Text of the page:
Nearly every real estate commercial ends with a happy couple getting a set of keys from their smiling Realtor. However, every transaction doesn’t end this way -- what about would-be homebuyers who suddenly can’t sleep at night because they’re getting cold feet? They’ve signed a contract, but does that mean they now have to buy the home?
Unfortunately, the answer is that “it depends.”
There are ways to structure an offer on a home with several “outs” for buyers at different stages. These are called contingencies. Typical contingencies include:
- Mortgage approval: The buyer must be able to obtain mortgage approval. You can even specify mortgage terms that are important to you, such as “a conventional mortgage with 3 percent down,” or “a VA home loan with an interest rate no higher than 4 percent.”
- Sale of buyer’s home: The buyers must sell their current home before closing on the new home. Generally, the sellers are allowed to pursue other offers, and if they get one, the first buyer will need to release the contingency and go forward with the purchase, or cancel the deal and let the new buyer take over.
- Clean home inspection: The buyer is allowed to order a home inspection from a licensed professional, and the inspector’s report must be satisfactory. Typically, the contingency is worded to allow the buyer to cancel only if the seller refuses to fix an issue uncovered by the inspector. Without that contingency, buyers with cold feet may claim that even small problems allow them to cancel.
- HOA rules: Buyers can inspect a condominium’s HOA disclosure packet and kill the sale (within a reasonable time) if they object to the association’s covenants, conditions and restrictions. For example, if the development doesn’t allow dogs over 50 pounds and you have a mastiff, you can halt the transaction.
- Appraisal: The buyer may specify that the property must appraise for at least the sales price. If the buyer is getting an FHA mortgage, this contingency (called an Amendatory Clause) must by law be added to the contract.
While contingencies can act as a protection for buyers, they can also limit buyers. When there are multiple offers on a home, the seller is more likely to accept the offer with fewer contingencies.
Understand that the “final walk-through” that occurs in almost every real estate contract is not a contingency allowing you to walk away. Attorney Jerome P. Friedlander, II, in his book "Understanding the Redidential Real Estate Contract," states that the walk-through “may only give the buyer a right to sue the seller for the cost of correction after closing if the seller refuses to make the correction.”
Some contingencies are worded to fit a buyer's specific needs, according to Louis Cammarosano, founder/owner of Smaulgld.com, a real estate economics website. For example, a purchase of a condominium in a college town might be contingent on the buyer's child being admitted to the local campus.
One last thing to understand about contingencies and real estate contracts is that if you allow the seller’s agent to draft the agreement, this person is unlikely to include anything that favors you – he or she works for the seller, and as a buyer, your interests conflict. Get your own agent or lawyer.
Are you a seller with cold feet? If so, be sure to read "Seller's remorse? How to back out of a home sale contract"
Breach of contract
If your contract dos not allow you a workable exit, you can choose to breach the agreement and cancel the purchase -- at your peril. When a buyer breaches a contract, the seller can recover damages. The remedies available to the seller may be specified in the contract. If they are not, you may get a complete walkaway or find yourself embroiled in a lawsuit. There’s another thing to be aware of – that some contracts force the breaching party to pay the other party’s attorney fees if they have to sue – that could get very expensive.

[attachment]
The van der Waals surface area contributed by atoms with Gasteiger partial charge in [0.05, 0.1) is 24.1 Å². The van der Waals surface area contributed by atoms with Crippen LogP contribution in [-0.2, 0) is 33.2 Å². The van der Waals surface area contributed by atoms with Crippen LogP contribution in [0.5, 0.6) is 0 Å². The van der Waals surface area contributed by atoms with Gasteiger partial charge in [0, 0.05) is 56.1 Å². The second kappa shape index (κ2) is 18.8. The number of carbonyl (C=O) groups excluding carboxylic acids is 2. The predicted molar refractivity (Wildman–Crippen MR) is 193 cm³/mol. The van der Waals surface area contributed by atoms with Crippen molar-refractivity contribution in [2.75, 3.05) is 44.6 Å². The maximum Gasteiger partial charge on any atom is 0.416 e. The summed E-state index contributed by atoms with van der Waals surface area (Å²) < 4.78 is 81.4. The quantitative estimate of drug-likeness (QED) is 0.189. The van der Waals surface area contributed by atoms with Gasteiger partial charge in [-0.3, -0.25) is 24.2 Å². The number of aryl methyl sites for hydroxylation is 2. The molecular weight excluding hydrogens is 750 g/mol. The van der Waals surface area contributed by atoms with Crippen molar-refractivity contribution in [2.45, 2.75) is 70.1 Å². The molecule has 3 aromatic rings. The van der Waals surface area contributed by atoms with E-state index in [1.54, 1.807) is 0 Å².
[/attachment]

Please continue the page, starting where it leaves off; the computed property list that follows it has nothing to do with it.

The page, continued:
Some buyers try to finesse a contingency to create a loophole that doesn't legitimately exist, so they can break their agreement without breaching. For example, the buyers might “forget” to provide updated pay stubs or bank statements to their mortgage lender, for example. The mortgage is declined or canceled, and the buyers try to use the financing contingency to pull the ripcord on the transaction.
If you attempt to go this route and end up in court, you probably won’t fare too well. In his article "Perils of Mortgage Contingency Clauses in Residential Contracts," Victor C. Metsch, Esq., puts it succinctly: “Delay and deceit lead to loss.”
Many real estate contracts contain a “liquidated damages” clause which specifies how much the seller will get if the buyer breaches the contract, according to Joanne Fanizza, an attorney in Farmingdale, New York. The sum may be equal to the deposit or down payment, or even a different amount.
"If you breach and don't have an excuse that's permitted under the contract, then the seller retains your down payment as liquidated damages," she explains. "That's compensating the seller for any lost opportunity during the time that the home was off the market."
When liquidated damages are specified, you know what a breach will cost you.
Each state is different
In some states, a seller can take a buyer to court to force him or her to follow through with a home purchase. Other states limit the seller’s remedy to only money due to the uniquely personal nature of real estate transactions.
Regardless of the terms of your contract, you can always ask the seller to release your earnest money deposit.
"If you have an empathetic seller who learns that you've fallen on bad times, presumably they would work with you and let you out," says Fanizza. "It's more of a moral matter if you don't have a contingency in the contract that allows for that."
Gina Pogol contributed to this article.